Doxycycline is a widely available second-generation tetracycline associated with good tolerability and low risk for severe side effects.13 In fact, clinicians have routinely used long-term administration of doxycycline for malaria prophylaxis and acne management.10,14 There are limited studies investigating the effects of long-term doxycycline exposure with variable findings. Few reports of concurrent adverse effects (e.g., irritable mood, suicidality, esophagitis, esophageal ulceration, diarrhea, and intracranial hypertension) exist.14 A majority of such cases have resolved or improved upon discontinuation.14 However, recent studies on the impact of long-term antibiotic exposure on the human intestinal microbiota have shown that effects may persist for months after discontinuation.15,16

Assessing the community's willingness to accept doxycycline PrEP/PEP, in addition to evaluating potential sources of concern, is necessary to gauge demand, predict uptake, and better inform the direction toward successful implementation. In this study, we conducted a survey among community members and health care providers in Southern California to evaluate their interest and attitudes regarding doxycycline PrEP/PEP.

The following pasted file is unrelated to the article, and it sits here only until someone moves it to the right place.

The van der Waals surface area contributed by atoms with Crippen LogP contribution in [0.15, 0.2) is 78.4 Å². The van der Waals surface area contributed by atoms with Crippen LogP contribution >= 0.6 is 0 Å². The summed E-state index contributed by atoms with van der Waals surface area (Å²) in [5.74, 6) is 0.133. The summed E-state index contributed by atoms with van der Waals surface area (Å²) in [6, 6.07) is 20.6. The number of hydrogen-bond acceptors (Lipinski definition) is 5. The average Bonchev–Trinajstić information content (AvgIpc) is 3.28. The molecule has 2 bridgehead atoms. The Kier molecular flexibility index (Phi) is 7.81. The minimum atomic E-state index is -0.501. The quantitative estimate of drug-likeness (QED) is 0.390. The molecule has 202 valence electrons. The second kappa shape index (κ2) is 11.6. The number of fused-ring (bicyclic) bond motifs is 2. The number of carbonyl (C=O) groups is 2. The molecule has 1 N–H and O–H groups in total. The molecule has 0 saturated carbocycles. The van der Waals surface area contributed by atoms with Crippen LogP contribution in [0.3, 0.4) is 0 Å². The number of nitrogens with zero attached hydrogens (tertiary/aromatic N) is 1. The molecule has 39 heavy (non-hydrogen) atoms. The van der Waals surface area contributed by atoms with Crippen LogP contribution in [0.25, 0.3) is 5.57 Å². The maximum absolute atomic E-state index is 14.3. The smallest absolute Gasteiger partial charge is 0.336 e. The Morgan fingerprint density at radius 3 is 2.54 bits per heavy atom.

Study Population

We conducted a cross-sectional online study using 2 standardized surveys, one for community members and another for health care providers. Responses were collected anonymously between June and September 2020.

We recruited community members using various methods, including recruitment posts on social networking Web sites, banner ads on a mobile dating application (i.e., Grindr), and direct recruitment through local clinics and community-based organizations. Participants were offered to enter a raffle for a chance to win a $200 value prize. Anyone older than 18 years residing in Southern California who self-identified as MSM was eligible to participate. For the purpose of this study, “Southern California” was geographically defined as any of 10 counties surrounding major cities of focus including Los Angeles, Palm Springs, San Diego, and Riverside. The cities of focus were chosen based on their reputation for high population of MSM and the presence of relevant community-based organizations.

Health care providers were recruited by purposive sampling through established networks of individual providers and local community-based clinics. Clinics yielding at least 4 responses were offered gift certificates ranging from $15 to $25. Any medical professional with prescribing authority practicing in Southern California was eligible to participate, namely, physicians, physician assistants, and nurse practitioners.